Borek with Hawkshead Lakeland Lager

Borek are a very simple, very tasty, little Turkish treat you can knock up in no time if you’re in the mood for something unfussy to enjoy with a few good beers.

You’ll want to make a sharp little tomato sauce to enjoy with them, and if you do this first, then that’s the main job done. Simply put about a third of a pint of Passata in a saucepan, add a swirl of Olive Oil, a dash or two of Tabasco, 2 cloves of Garlic (minced), a pinch of Salt, Sugar and a good grind of Black Pepper. Finally, add a little Basil. Stir, bring to a high simmer and then either turn off or continue simmering very, very low – depending if you want to watch it or not.

For the Borek, first make the filling. In a bowl, crumble half a block of Feta, add a few shavings of Parmigiano Reggiano or another hard, sharp cheese, a large handful of chopped, fresh Dill, a grind of Black Pepper, some chopped, fresh Mint and about 200g of Chopped Prawns. Cook the prawns first, leave to cool, and roughly chop into pieces.

You’ll need some Filo Pastry – the ready-made packs are the ticket, and each pack will have about 6 layers in it. Take 3, and lay out. Cut a long rectangle, lay the filling in the middle and then roll like a sausage. You’ll need some melted butter and a brush to hand to seal the edges, and then pinch and seal each end. It is a little fiddly, I won’t lie, but it’s worth it. Simply repeat until you’ve got nothing left.

Once all done, brush with butter, place into a hot oven (200c) and bake for about 10 minutes – they don’t take long – but once browned on one side, flip (carefully) and re-baste, then watch again. When the pastry is gold, you’re done. If you want – and can – then you could deep-fry these.

You’ll be surprised how much flavour is packed into these little cigars. Crisp pastry, then soft, salty cheese, with little nuggets of Prawn within – and the Dill goes so well with those flavours. Don’t like Prawns? Then leave them out, and just have cheese.

 

To drink, something light and crisp will do the trick – Hawkshead’s Lakeland Lager (5%abv). fits the bill. Spritzy, gold in hue and with a vaguely peppery, green note on the nose, the body is zingy with lemon and lime with a little tangerine as it finishes. It maintains a good, malty-biscuit body. It’s simply too easy to drink, and maintains good flavour when chilled. Buy more than one – you’ll need them. Serve with the dip, some good music and conversation, and pour yourself a beer.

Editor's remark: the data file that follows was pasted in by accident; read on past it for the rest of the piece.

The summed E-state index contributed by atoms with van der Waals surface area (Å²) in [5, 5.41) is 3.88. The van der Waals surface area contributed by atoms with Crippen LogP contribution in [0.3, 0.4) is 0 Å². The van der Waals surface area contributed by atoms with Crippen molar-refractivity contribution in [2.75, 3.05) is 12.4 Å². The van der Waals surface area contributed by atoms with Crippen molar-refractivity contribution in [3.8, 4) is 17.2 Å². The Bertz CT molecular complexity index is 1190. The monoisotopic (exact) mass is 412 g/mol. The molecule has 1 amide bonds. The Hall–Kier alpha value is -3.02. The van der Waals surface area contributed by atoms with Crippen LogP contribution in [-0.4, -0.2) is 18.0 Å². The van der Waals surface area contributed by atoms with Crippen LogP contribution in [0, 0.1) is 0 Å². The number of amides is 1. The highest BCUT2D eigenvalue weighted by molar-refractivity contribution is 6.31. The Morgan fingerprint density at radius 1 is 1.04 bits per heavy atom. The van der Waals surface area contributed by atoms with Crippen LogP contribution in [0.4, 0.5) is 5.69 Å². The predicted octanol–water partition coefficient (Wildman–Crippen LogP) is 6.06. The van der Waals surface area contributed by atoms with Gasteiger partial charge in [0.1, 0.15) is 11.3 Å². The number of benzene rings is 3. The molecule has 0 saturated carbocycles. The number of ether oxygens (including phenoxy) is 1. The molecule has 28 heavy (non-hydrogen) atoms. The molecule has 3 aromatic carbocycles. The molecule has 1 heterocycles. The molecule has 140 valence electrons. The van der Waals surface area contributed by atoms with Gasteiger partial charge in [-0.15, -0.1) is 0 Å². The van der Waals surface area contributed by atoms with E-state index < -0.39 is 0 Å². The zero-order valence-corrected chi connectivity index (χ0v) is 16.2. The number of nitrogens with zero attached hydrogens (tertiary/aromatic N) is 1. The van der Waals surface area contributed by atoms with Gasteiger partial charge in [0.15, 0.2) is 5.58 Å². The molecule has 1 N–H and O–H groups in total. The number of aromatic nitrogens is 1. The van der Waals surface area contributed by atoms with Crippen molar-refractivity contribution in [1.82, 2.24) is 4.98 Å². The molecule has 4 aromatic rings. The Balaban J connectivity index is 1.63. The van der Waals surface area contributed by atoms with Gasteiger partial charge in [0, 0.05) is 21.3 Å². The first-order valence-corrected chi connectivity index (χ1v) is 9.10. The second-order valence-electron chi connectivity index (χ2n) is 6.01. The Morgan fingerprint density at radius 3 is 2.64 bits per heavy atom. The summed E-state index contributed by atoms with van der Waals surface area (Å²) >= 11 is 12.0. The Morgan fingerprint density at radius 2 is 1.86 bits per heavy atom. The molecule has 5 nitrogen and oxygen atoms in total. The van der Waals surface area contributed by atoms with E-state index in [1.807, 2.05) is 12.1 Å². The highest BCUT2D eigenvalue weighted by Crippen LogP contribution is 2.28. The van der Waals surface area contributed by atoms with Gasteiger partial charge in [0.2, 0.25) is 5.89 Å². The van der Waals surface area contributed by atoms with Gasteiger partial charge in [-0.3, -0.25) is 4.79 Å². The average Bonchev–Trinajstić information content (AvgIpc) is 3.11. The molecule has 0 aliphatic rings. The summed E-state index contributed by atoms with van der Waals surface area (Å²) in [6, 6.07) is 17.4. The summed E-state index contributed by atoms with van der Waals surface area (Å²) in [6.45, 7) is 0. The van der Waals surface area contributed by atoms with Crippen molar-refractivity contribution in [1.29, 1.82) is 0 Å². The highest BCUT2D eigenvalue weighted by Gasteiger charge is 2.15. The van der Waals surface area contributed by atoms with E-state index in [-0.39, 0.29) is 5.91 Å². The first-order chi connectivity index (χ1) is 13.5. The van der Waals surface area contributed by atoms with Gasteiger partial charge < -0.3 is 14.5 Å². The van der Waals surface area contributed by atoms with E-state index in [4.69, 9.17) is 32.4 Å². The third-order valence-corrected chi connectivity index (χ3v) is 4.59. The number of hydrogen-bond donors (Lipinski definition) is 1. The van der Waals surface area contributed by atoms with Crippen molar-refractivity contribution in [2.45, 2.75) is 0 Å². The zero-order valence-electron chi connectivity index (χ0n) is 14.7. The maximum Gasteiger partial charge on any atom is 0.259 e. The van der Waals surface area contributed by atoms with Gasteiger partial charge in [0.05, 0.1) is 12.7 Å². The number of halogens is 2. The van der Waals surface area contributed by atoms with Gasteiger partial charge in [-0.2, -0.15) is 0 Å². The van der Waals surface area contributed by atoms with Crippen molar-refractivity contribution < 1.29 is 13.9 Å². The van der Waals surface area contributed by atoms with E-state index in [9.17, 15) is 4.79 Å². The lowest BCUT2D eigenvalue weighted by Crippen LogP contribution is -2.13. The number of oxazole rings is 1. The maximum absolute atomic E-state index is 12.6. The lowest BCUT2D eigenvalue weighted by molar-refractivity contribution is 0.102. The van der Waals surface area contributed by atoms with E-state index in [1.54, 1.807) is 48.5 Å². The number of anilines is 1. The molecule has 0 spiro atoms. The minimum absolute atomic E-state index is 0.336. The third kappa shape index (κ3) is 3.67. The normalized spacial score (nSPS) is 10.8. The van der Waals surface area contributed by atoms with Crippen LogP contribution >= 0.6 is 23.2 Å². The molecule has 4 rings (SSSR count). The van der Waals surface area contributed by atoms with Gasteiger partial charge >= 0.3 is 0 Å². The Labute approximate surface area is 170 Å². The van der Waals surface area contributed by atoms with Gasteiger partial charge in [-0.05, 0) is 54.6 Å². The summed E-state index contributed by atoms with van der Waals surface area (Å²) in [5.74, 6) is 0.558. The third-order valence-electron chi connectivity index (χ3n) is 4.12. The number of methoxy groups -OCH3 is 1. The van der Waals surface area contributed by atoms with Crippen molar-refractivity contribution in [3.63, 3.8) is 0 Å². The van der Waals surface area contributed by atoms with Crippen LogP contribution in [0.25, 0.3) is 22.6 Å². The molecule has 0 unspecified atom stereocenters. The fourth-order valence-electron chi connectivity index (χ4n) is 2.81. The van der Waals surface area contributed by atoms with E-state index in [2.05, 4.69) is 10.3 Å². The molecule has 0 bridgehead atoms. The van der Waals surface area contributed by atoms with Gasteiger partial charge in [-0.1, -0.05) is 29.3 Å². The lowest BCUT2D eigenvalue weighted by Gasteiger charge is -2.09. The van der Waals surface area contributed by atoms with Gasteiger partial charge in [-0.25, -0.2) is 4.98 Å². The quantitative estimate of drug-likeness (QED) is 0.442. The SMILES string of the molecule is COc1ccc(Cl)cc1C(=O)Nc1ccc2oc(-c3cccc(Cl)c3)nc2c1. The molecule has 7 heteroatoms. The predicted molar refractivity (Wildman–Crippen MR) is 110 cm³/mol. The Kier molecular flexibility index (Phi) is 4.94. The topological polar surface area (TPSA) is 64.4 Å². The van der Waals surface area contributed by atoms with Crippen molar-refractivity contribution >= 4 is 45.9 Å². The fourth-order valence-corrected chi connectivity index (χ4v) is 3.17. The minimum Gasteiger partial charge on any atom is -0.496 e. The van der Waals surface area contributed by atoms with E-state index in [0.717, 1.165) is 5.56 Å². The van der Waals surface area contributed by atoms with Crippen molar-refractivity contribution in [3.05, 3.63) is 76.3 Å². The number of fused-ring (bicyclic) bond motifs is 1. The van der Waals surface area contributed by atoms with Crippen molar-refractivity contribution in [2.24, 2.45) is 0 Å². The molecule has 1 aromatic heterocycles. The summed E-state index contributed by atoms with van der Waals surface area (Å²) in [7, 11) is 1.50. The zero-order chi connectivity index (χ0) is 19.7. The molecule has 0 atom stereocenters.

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About leighgoodstuff

Blog: https://goodfoodgoodbeer.wordpress.com/ I'm Leigh Linley; born and bred in Leeds, and writing about it since 2005. TGS exists solely to highlight the great beers that are out there; brewed with passion by Craft Brewers around the World. I also edit the 'Tavern Tales' section of Culture Vulture, which looks at Pubs and Pub Life rather than the beer in the glass.

Posted on 12/02/2012, in Uncategorized and tagged , , , , , , . Bookmark the permalink. 5 Comments.

  1. sounds delicious, could make a good starter

  2. Sounds amazing dude, if I could pay you to be my personal chef I would. As a side note if you want to get some keg Hawkshead Lager, it’s gotten a permanent place in Arcadia from now on, and puts the likes of Kaltenberg and Warsteiner to shame…

  3. Nice one Leigh! another tasty dish.
    Ghosty, I wish Lakeland Lager would replace the lagers on offer at the pubs near me…lucky lucky Arcadia drinkers.

  4. I love lakeland lager, I can imagine it’d be perfect with the Turkish pastries!

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